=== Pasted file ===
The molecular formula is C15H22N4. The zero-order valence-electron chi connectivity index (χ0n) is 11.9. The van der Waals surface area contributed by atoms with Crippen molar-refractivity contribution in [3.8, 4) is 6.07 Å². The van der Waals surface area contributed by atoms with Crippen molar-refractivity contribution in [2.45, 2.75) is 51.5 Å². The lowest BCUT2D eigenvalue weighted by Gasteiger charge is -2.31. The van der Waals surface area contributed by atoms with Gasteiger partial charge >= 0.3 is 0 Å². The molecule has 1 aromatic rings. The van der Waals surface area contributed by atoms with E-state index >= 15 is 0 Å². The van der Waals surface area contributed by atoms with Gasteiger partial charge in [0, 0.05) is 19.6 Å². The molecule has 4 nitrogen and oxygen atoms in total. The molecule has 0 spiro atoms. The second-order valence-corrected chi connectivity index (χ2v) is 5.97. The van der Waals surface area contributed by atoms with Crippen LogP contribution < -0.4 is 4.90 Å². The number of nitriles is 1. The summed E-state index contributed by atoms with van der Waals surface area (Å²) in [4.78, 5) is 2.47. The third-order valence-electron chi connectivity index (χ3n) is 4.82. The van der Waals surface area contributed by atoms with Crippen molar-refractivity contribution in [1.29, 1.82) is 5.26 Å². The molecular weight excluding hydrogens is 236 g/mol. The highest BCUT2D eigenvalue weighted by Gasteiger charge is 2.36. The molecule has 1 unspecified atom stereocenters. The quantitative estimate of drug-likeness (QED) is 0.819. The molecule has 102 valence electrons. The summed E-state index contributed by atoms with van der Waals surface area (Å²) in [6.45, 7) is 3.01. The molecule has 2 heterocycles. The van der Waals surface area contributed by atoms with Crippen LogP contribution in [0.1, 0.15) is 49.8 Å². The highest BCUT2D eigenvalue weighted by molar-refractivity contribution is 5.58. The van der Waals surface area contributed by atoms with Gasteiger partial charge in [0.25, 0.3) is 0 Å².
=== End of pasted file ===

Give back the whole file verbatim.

The molecular formula is C15H22N4. The zero-order valence-electron chi connectivity index (χ0n) is 11.9. The van der Waals surface area contributed by atoms with Crippen molar-refractivity contribution in [3.8, 4) is 6.07 Å². The van der Waals surface area contributed by atoms with Crippen molar-refractivity contribution in [2.45, 2.75) is 51.5 Å². The lowest BCUT2D eigenvalue weighted by Gasteiger charge is -2.31. The van der Waals surface area contributed by atoms with Gasteiger partial charge >= 0.3 is 0 Å². The molecule has 1 aromatic rings. The van der Waals surface area contributed by atoms with E-state index >= 15 is 0 Å². The van der Waals surface area contributed by atoms with Gasteiger partial charge in [0, 0.05) is 19.6 Å². The molecule has 4 nitrogen and oxygen atoms in total. The molecule has 0 spiro atoms. The second-order valence-corrected chi connectivity index (χ2v) is 5.97. The van der Waals surface area contributed by atoms with Crippen LogP contribution < -0.4 is 4.90 Å². The number of nitriles is 1. The summed E-state index contributed by atoms with van der Waals surface area (Å²) in [4.78, 5) is 2.47. The third-order valence-electron chi connectivity index (χ3n) is 4.82. The van der Waals surface area contributed by atoms with Crippen molar-refractivity contribution in [1.29, 1.82) is 5.26 Å². The molecular weight excluding hydrogens is 236 g/mol. The highest BCUT2D eigenvalue weighted by Gasteiger charge is 2.36. The molecule has 1 unspecified atom stereocenters. The quantitative estimate of drug-likeness (QED) is 0.819. The molecule has 102 valence electrons. The summed E-state index contributed by atoms with van der Waals surface area (Å²) in [6.45, 7) is 3.01. The molecule has 2 heterocycles. The van der Waals surface area contributed by atoms with Crippen LogP contribution in [0.1, 0.15) is 49.8 Å². The highest BCUT2D eigenvalue weighted by molar-refractivity contribution is 5.58. The van der Waals surface area contributed by atoms with Gasteiger partial charge in [0.25, 0.3) is 0 Å².